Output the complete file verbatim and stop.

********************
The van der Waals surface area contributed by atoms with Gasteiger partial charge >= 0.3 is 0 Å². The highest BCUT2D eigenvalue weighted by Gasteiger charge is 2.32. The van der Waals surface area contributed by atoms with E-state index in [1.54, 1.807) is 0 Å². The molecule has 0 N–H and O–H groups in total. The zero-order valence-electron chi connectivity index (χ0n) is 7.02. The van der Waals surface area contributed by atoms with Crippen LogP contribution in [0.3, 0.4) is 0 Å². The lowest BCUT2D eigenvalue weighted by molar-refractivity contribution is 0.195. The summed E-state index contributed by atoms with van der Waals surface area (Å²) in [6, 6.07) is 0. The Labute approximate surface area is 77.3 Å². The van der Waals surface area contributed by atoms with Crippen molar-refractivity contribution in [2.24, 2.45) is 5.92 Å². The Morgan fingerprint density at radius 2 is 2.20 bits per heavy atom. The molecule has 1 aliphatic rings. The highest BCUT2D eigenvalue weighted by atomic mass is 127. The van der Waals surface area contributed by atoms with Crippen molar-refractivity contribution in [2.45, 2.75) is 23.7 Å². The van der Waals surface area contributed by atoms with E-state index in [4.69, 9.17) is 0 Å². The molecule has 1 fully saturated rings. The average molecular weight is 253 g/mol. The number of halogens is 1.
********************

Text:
The van der Waals surface area contributed by atoms with Gasteiger partial charge >= 0.3 is 0 Å². The highest BCUT2D eigenvalue weighted by Gasteiger charge is 2.32. The van der Waals surface area contributed by atoms with E-state index in [1.54, 1.807) is 0 Å². The molecule has 0 N–H and O–H groups in total. The zero-order valence-electron chi connectivity index (χ0n) is 7.02. The van der Waals surface area contributed by atoms with Crippen LogP contribution in [0.3, 0.4) is 0 Å². The lowest BCUT2D eigenvalue weighted by molar-refractivity contribution is 0.195. The summed E-state index contributed by atoms with van der Waals surface area (Å²) in [6, 6.07) is 0. The Labute approximate surface area is 77.3 Å². The van der Waals surface area contributed by atoms with Crippen molar-refractivity contribution in [2.24, 2.45) is 5.92 Å². The Morgan fingerprint density at radius 2 is 2.20 bits per heavy atom. The molecule has 1 aliphatic rings. The highest BCUT2D eigenvalue weighted by atomic mass is 127. The van der Waals surface area contributed by atoms with Crippen molar-refractivity contribution in [2.45, 2.75) is 23.7 Å². The van der Waals surface area contributed by atoms with E-state index in [4.69, 9.17) is 0 Å². The molecule has 1 fully saturated rings. The average molecular weight is 253 g/mol. The number of halogens is 1.